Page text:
Here’s why your tap water might taste or smell a bit different lately

If you’ve noticed your water take on a different taste or smell in D.C. or parts of Northern Virginia over the last few days, it’s (probably) not just you: Authorities are running their routine spring cleaning on the area’s water infrastructure.

The U.S. Army Corps of Engineers’ Washington Aqueduct, which supplies tap water to the District, Arlington County and northeastern Fairfax County, have temporarily switched their disinfectant from chloramine to chlorine so officials can flush the pipes and bolster water flow.

The annual process will run through May 17 this year, and can make drinking water taste or smell a bit different — a change that’s often noticeable but harmless, DC Water said in a news release.

Officials are monitoring chlorine levels to ensure they remain within safety limits. The aqueduct adds a corrosion inhibitor during this process to prevent the release of lead in aging pipelines.

Utility crews will periodically flush fire hydrants to allow fresh water to flow through the system.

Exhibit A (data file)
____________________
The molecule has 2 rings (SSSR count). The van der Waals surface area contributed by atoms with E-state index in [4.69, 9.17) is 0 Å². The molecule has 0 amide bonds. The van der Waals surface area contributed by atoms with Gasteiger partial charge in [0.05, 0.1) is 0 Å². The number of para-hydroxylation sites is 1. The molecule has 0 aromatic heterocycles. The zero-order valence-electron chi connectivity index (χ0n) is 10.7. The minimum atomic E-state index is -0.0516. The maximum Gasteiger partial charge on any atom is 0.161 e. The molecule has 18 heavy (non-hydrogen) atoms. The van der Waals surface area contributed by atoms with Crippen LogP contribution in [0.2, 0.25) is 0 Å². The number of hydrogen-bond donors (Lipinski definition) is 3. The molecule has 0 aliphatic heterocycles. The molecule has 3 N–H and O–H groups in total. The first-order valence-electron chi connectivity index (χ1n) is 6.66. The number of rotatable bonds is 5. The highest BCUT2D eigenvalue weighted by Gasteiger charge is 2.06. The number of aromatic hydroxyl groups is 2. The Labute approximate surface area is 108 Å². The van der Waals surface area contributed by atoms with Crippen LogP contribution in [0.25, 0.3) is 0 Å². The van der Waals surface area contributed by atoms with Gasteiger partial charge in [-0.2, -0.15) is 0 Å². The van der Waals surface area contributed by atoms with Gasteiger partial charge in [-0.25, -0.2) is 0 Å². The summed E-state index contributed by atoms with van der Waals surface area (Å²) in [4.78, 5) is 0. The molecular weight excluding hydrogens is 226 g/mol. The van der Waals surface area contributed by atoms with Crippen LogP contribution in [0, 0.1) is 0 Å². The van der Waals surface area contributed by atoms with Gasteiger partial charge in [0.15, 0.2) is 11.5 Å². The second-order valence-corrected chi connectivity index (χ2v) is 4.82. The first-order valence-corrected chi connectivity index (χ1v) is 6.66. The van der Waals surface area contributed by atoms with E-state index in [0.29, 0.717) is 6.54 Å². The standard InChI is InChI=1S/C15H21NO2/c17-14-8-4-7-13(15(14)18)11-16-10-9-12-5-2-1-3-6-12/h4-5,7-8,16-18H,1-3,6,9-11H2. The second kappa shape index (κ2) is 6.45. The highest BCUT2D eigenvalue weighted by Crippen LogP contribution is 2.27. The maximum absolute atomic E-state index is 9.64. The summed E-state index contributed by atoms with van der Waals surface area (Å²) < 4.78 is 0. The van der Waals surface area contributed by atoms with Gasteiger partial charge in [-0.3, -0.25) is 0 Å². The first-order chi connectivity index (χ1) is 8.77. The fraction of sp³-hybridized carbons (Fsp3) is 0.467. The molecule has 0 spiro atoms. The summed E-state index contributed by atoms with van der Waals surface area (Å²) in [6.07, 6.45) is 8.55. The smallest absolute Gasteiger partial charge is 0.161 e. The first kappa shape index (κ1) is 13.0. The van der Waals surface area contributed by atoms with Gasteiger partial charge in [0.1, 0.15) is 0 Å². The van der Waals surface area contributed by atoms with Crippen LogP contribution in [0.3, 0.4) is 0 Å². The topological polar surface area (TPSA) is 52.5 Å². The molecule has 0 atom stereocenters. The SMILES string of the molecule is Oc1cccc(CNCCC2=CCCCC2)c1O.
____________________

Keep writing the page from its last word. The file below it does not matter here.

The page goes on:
To reduce chlorine taste or odor, DC Water recommends customers run their tap water cold for about two minutes, then refrigerate their water in a container. Several water filter brands can also remove chemical tastes and odors.

If you’d like to learn more, you can — and should— watch DC Water’s dancing mascot Wendy the Water Droplet explain the yearly chlorination of the city’s water system to the tune of Britney Spears’ …Baby One More Time:

Alejandro Alvarez

Alejandro Alvarez joined WTOP as a digital reporter and editor in June 2018. He is a writer and photojournalist focusing on politics, political activism and national affairs, with recent multimedia contributions to Reuters, MSNBC and PBS.

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